Let's clarify a few things here. First, both mirrors measured pretty much the same level of precision on the test stand, so I have absolutely no doubt that the very tiny difference that was seen was from some other factors/variables.

The mirrors did have different coatings - the f/2.75 is enhanced and is newer, the f/3.5 is not enhanced and is older.

The f/2.75 scope used a SIPS (fixed Paracorr, always positioned properly) and the f/3.5 used the drop-in tunable top Paracorr 2. A slight error in tuning of the tunable model is common and will make a tiny difference.

The telescopes were made by different manufacturers and had different edge supports and telescope structures (which will affect mirror support and airflow through the mirror box).

The eyepieces used to match magnifications were obviously different focal lengths, and different focal lengths can make a difference in images.

The tiny difference was noted at high power, so we're talking about two telescope systems that were performing extremely well. Any one of or combination of differences listed above could have easily accounted for a tiny difference in performance.

Many of us are chasing those elusive qualities in a large/fast Newtonians and I wonder how complex it is to really evaluate if we are getting what we pay for?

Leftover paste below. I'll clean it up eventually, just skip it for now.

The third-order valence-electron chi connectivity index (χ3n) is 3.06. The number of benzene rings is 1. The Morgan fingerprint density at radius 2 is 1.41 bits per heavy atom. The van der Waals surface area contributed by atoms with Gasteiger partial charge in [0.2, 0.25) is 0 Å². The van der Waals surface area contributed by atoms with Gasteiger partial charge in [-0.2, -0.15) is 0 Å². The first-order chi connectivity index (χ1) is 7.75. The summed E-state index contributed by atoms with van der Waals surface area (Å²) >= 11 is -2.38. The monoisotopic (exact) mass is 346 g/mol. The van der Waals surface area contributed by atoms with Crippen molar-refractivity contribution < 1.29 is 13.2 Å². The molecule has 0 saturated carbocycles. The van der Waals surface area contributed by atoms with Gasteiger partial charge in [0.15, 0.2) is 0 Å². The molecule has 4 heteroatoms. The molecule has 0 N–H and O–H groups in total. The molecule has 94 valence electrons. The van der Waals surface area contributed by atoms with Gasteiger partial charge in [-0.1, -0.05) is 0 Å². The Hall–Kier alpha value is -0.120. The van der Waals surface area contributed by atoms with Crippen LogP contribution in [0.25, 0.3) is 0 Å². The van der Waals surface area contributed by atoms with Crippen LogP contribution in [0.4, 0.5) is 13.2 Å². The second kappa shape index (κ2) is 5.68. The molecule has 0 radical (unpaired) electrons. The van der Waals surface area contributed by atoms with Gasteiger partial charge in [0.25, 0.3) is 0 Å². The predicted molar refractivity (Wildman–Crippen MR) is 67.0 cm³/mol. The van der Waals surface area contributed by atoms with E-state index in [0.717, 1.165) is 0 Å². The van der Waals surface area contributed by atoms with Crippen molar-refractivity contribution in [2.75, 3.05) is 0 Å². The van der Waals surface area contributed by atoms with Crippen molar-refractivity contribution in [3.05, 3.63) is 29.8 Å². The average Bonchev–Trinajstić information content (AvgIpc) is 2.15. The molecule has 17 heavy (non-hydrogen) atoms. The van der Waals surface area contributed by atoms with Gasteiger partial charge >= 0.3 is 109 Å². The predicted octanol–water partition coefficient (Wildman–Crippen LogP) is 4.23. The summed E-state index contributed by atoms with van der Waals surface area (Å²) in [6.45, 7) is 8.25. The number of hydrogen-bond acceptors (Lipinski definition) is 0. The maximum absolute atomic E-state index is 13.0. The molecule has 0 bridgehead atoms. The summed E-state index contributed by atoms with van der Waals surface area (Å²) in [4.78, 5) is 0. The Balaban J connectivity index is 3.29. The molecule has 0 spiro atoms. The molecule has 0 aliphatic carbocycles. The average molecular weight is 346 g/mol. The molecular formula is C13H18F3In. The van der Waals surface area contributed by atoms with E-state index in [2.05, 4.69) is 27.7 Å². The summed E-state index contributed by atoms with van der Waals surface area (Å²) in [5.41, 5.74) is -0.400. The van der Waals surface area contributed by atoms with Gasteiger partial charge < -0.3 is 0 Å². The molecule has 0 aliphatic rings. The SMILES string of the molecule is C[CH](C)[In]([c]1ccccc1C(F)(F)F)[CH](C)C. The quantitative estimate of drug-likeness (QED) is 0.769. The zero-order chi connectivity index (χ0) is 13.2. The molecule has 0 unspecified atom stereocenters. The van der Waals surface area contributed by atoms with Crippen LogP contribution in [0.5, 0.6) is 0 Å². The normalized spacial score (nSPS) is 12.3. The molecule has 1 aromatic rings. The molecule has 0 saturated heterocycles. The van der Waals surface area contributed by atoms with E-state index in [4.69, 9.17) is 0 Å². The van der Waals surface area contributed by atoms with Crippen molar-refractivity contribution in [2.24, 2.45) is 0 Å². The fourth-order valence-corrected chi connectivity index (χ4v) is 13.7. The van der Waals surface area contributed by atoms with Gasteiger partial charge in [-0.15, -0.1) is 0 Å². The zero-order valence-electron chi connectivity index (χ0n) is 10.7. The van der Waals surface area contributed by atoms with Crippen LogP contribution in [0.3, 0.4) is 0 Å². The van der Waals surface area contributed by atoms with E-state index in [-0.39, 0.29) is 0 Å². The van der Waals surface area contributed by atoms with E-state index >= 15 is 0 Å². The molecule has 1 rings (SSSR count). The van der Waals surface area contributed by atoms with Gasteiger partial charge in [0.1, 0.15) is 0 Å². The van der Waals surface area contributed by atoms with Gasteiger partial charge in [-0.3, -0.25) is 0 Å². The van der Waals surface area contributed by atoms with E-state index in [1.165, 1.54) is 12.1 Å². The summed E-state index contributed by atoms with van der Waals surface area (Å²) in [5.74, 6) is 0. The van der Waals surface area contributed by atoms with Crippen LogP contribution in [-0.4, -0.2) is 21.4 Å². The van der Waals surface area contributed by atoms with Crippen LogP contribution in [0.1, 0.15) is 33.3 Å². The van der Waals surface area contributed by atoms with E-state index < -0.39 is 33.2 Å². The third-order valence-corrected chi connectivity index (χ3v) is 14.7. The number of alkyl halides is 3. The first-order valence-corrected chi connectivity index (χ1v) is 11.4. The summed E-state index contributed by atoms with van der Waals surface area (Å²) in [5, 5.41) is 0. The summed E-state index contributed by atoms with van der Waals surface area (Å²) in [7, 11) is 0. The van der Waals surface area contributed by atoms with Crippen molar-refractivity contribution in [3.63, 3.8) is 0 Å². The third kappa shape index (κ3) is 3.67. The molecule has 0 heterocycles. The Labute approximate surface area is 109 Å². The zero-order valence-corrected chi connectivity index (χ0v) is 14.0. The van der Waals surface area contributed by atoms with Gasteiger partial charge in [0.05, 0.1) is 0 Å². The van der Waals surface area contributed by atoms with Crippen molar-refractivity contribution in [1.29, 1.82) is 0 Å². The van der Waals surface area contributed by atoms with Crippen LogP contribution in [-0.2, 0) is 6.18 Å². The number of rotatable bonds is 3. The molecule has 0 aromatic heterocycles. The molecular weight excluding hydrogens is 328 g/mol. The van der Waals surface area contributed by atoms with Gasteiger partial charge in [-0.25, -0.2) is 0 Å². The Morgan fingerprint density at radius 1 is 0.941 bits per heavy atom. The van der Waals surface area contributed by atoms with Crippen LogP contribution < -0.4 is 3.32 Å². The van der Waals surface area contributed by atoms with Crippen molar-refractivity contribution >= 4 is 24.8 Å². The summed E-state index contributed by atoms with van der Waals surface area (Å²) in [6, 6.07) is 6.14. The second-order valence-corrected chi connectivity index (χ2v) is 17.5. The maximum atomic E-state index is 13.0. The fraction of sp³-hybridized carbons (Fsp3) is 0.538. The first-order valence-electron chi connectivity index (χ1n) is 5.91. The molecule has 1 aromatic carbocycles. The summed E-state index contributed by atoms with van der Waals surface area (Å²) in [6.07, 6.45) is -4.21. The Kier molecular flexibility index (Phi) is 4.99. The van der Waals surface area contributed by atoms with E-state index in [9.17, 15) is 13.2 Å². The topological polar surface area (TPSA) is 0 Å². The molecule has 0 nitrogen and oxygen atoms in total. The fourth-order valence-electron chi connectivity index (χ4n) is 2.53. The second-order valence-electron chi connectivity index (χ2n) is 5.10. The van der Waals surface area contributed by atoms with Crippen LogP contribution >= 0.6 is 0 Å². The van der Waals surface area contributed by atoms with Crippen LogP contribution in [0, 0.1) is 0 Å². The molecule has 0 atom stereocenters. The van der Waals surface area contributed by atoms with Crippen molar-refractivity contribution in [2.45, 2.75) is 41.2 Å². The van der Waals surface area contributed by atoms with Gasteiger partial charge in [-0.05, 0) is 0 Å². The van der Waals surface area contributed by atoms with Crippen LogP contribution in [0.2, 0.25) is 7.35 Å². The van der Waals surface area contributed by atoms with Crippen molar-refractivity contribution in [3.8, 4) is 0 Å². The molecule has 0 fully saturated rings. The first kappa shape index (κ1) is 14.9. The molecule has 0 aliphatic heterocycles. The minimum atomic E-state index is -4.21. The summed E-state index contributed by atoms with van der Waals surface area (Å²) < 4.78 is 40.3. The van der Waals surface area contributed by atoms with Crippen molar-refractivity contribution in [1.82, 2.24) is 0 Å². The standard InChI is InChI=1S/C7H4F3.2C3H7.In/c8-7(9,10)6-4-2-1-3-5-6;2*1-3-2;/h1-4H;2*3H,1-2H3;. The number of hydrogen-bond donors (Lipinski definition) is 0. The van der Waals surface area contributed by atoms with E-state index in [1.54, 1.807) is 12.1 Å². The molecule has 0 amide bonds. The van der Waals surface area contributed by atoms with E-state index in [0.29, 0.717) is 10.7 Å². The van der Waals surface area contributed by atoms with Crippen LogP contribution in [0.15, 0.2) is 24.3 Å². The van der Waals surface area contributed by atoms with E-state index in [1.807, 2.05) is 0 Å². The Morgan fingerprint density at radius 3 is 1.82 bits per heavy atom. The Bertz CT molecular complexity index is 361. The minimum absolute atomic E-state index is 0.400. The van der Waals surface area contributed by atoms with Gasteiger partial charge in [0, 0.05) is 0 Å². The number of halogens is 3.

That is the real question. More side-by side comparisons are needed where the differences observed between telescopes is not the barely noticeable difference described previously. Often the difference will slap you in the face. More detailed descriptions of objects as observed with more than one instrument are needed, as they are real data points concerning resolution and performance of a telescope system.

It appears that we often errantly conclude that the poor performance of a large/fast mirror is because of the large aperture and poor seeing conditions which does not necessarily seem to be the case?

Yes, this is exactly the problem.... until someone sees a system is truly performing to its optical potential. In other words, it's kicking butt, snapping to focus, and taking power without image breakdown. Then the observer has a standard to judge performance by, and they realize that the problem is not the seeing.